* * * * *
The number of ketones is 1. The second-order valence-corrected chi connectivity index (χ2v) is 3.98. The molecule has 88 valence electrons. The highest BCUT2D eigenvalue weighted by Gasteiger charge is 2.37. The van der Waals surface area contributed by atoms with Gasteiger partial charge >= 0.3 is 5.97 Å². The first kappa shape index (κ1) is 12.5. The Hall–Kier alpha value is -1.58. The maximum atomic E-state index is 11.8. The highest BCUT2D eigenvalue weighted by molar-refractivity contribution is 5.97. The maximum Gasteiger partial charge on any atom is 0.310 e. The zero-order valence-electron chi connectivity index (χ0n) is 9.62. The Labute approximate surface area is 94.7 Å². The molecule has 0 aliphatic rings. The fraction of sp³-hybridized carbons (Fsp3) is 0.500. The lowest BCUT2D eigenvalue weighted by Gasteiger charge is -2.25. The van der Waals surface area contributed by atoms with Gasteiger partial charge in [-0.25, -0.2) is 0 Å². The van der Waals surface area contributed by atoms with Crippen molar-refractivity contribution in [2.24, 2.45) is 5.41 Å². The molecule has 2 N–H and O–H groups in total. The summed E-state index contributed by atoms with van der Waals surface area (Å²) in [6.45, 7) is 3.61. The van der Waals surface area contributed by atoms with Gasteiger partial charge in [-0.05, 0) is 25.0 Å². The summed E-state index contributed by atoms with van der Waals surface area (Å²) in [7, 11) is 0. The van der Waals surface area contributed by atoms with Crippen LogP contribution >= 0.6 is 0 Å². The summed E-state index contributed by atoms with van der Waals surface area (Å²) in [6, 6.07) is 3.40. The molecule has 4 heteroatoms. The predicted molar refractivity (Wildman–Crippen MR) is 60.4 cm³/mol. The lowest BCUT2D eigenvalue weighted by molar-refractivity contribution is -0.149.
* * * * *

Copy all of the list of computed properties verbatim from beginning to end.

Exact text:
The number of ketones is 1. The second-order valence-corrected chi connectivity index (χ2v) is 3.98. The molecule has 88 valence electrons. The highest BCUT2D eigenvalue weighted by Gasteiger charge is 2.37. The van der Waals surface area contributed by atoms with Gasteiger partial charge >= 0.3 is 5.97 Å². The first kappa shape index (κ1) is 12.5. The Hall–Kier alpha value is -1.58. The maximum atomic E-state index is 11.8. The highest BCUT2D eigenvalue weighted by molar-refractivity contribution is 5.97. The maximum Gasteiger partial charge on any atom is 0.310 e. The zero-order valence-electron chi connectivity index (χ0n) is 9.62. The Labute approximate surface area is 94.7 Å². The molecule has 0 aliphatic rings. The fraction of sp³-hybridized carbons (Fsp3) is 0.500. The lowest BCUT2D eigenvalue weighted by Gasteiger charge is -2.25. The van der Waals surface area contributed by atoms with Gasteiger partial charge in [-0.25, -0.2) is 0 Å². The van der Waals surface area contributed by atoms with Crippen molar-refractivity contribution in [2.24, 2.45) is 5.41 Å². The molecule has 2 N–H and O–H groups in total. The summed E-state index contributed by atoms with van der Waals surface area (Å²) in [6.45, 7) is 3.61. The van der Waals surface area contributed by atoms with Gasteiger partial charge in [-0.05, 0) is 25.0 Å². The summed E-state index contributed by atoms with van der Waals surface area (Å²) in [7, 11) is 0. The van der Waals surface area contributed by atoms with Crippen LogP contribution >= 0.6 is 0 Å². The summed E-state index contributed by atoms with van der Waals surface area (Å²) in [6, 6.07) is 3.40. The molecule has 4 heteroatoms. The predicted molar refractivity (Wildman–Crippen MR) is 60.4 cm³/mol. The lowest BCUT2D eigenvalue weighted by molar-refractivity contribution is -0.149.